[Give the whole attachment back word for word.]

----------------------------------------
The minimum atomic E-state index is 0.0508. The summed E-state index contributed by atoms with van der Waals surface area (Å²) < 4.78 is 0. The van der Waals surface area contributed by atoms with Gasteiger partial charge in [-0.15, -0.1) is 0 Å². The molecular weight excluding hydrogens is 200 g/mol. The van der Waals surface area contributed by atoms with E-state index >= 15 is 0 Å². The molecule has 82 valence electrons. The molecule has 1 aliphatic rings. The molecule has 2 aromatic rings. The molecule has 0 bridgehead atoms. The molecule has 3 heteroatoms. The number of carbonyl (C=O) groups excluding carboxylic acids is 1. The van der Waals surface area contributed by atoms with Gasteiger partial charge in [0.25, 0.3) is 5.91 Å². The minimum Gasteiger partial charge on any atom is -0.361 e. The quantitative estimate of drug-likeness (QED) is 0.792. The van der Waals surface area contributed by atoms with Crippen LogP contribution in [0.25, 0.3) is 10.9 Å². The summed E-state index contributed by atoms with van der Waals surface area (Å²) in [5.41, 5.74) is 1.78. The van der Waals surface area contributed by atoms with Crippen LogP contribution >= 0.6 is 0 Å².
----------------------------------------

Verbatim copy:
The minimum atomic E-state index is 0.0508. The summed E-state index contributed by atoms with van der Waals surface area (Å²) < 4.78 is 0. The van der Waals surface area contributed by atoms with Gasteiger partial charge in [-0.15, -0.1) is 0 Å². The molecular weight excluding hydrogens is 200 g/mol. The van der Waals surface area contributed by atoms with E-state index >= 15 is 0 Å². The molecule has 82 valence electrons. The molecule has 1 aliphatic rings. The molecule has 2 aromatic rings. The molecule has 0 bridgehead atoms. The molecule has 3 heteroatoms. The number of carbonyl (C=O) groups excluding carboxylic acids is 1. The van der Waals surface area contributed by atoms with Gasteiger partial charge in [0.25, 0.3) is 5.91 Å². The minimum Gasteiger partial charge on any atom is -0.361 e. The quantitative estimate of drug-likeness (QED) is 0.792. The van der Waals surface area contributed by atoms with Crippen LogP contribution in [0.25, 0.3) is 10.9 Å². The summed E-state index contributed by atoms with van der Waals surface area (Å²) in [5.41, 5.74) is 1.78. The van der Waals surface area contributed by atoms with Crippen LogP contribution >= 0.6 is 0 Å².